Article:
Though the farmers had been cultivating their land, they needed to learn how to deal with the challenges of farming, like pest attacks or steps to increase yield and take measures to lower input costs. During the demonstration training by Gram Vikas, they learned about the seed treatment practice before the sowing season began. The process increases production by two times.
Anjani Mallik, 45, a mother of six, was part of the training and demonstration for improved practices and applied them to a portion of her five-acre land. She cultivates her five-acre land during the rainy season with the help of her younger son Balakrishna, 16, to feed her entire family. During the dry months, she works daily wage so the family has enough to eat. Her eldest son works in Kerala and sends a little money to help his mother meet expenses at home and provide for the family.
Anjani looks forward to getting a better yield, “I have applied the steps they taught us during the training and demo for improved practices on one acre of my land. I usually sow up to 22-24 kg of paddy seeds yearly for an acre of land. With improved practices, I have used far less. I have sown only 10-12 kg of paddy seeds in an acre. All the seeds have germinated well and look healthy.”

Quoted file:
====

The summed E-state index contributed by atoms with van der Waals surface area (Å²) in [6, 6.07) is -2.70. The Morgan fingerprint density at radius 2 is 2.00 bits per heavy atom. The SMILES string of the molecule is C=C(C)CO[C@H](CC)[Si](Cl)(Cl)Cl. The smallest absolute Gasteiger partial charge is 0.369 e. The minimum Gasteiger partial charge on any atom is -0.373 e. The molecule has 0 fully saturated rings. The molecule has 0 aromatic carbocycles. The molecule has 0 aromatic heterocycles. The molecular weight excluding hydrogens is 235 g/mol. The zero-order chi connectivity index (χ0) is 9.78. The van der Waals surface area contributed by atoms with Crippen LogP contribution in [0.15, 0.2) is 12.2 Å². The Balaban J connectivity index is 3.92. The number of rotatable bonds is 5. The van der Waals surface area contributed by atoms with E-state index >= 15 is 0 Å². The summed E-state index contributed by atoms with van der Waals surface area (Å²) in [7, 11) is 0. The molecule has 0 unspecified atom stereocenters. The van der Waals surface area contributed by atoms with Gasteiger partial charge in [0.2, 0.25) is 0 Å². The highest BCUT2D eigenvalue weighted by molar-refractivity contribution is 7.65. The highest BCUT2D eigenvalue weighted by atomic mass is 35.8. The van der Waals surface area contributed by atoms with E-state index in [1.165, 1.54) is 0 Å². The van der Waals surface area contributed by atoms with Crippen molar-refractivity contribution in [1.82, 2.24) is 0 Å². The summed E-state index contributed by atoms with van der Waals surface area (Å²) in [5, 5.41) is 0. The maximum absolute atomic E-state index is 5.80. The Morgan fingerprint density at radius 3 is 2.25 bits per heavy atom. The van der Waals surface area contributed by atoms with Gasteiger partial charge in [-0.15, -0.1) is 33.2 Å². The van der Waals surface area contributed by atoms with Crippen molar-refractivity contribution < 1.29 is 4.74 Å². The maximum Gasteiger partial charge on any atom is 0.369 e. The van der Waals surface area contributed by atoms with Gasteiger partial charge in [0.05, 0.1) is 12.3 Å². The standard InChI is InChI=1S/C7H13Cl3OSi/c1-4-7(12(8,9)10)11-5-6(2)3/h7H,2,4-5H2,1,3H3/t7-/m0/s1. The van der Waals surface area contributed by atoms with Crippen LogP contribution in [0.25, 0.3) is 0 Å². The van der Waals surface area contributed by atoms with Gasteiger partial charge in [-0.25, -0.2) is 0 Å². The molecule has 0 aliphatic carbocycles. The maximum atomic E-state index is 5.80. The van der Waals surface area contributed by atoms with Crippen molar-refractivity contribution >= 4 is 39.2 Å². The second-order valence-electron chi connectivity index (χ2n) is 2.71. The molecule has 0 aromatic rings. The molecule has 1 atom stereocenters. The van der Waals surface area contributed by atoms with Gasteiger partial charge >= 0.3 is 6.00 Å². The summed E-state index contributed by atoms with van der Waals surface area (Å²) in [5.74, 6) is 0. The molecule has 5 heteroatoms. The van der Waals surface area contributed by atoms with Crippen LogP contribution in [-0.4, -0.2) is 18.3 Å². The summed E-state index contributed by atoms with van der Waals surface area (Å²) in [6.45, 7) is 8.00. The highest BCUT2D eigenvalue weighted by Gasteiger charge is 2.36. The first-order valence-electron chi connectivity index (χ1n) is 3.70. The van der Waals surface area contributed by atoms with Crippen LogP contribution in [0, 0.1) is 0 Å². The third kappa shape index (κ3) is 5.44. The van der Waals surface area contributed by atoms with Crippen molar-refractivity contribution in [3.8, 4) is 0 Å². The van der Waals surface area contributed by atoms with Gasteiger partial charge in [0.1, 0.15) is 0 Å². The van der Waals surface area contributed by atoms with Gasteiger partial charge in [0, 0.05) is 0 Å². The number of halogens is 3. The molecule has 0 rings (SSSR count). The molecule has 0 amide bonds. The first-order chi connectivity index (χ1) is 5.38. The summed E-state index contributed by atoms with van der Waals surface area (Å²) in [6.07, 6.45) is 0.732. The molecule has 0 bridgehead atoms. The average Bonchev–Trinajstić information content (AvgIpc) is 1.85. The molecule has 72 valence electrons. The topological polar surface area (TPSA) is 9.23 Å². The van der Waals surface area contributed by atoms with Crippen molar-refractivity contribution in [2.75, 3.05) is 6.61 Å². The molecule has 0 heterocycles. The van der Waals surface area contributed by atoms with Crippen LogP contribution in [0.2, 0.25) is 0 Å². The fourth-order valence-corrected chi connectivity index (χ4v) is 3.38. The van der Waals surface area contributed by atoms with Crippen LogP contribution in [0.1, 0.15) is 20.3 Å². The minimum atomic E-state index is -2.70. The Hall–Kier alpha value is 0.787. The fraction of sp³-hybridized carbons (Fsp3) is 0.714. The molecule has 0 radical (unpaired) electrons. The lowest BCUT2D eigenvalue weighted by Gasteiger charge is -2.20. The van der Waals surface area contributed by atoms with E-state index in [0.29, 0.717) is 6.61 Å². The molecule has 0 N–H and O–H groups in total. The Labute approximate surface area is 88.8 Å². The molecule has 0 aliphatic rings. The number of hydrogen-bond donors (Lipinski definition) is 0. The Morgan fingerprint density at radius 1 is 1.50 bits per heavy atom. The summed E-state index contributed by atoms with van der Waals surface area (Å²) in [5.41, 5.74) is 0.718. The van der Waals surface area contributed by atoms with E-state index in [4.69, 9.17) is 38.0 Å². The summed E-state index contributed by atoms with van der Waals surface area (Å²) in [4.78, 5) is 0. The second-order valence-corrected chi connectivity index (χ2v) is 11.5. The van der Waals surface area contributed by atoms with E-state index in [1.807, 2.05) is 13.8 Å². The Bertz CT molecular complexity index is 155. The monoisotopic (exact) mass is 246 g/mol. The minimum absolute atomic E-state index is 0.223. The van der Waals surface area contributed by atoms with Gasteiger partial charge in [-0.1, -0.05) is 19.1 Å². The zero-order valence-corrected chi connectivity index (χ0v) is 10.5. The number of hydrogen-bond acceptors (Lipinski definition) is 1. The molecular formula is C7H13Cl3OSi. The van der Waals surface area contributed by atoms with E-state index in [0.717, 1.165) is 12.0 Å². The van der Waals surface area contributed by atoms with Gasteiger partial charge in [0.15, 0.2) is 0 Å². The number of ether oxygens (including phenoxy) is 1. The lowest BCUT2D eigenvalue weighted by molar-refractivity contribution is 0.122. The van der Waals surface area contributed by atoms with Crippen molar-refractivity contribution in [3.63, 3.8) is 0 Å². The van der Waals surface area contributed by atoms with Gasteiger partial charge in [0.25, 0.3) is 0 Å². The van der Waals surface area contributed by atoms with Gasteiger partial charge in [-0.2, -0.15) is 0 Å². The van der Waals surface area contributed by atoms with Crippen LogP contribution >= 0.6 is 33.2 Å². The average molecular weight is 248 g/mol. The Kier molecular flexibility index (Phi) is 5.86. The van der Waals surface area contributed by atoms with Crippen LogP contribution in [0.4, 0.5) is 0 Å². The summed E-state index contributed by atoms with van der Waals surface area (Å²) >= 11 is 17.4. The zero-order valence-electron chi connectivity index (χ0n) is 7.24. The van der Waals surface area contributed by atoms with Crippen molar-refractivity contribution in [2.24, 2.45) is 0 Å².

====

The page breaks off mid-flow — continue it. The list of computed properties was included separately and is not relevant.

Rinanti Mallik says every treated seed she sowed has grown into a plant. The plants look healthy, and she is optimistic about having a good harvest. Rinanti took up the learnings from the demonstration on a pilot basis on 0.2 acres of land. In January, she harvested paddy on her pilot plot. Usually, she can harvest 6.5 quintals of paddy in the 2.5 acres of land she owns using the traditional practice. But on her 0.25 acre of land that she used for the pilot, applying the improved techniques, she could harvest 1.6 quintals of paddy.
Farmers in Kilupada will potentially increase production by 30-50% by adopting the improved farming practice this season. With improved production, there will be an increase in the production of straw or rice residue, which is a precious commodity for the farmers who use it as feed fodder and mulching for various crops. Potters also use straws, and farmers exchange the paddy stalk for clay pots.
Rinanti is hopeful, “If I apply the improved practice this coming paddy season, on the entire 2.5 acres of land, I can easily harvest 12 quintals of paddy. I can use 50% of the harvest to meet my family’s needs and sell the remaining six quintals in the market for ₹12 per kg and earn ₹7200.”
Rinanti Mallik in her paddy field.
Photograph by Debasis Sahoo
Debasis Sahoo, a Thematic Coordinator in Farm Livelihoods, Ankit Kumar and Runal Toppo, Thematic Coordinators in Planning Monitoring Documentation and Communication, helped collect data for the story. Mark Lancy Sebastian edited the story.
ABOUT THE AUTHOR
Chandrika Patnaik leads content production within the Communications team in Gram Vikas.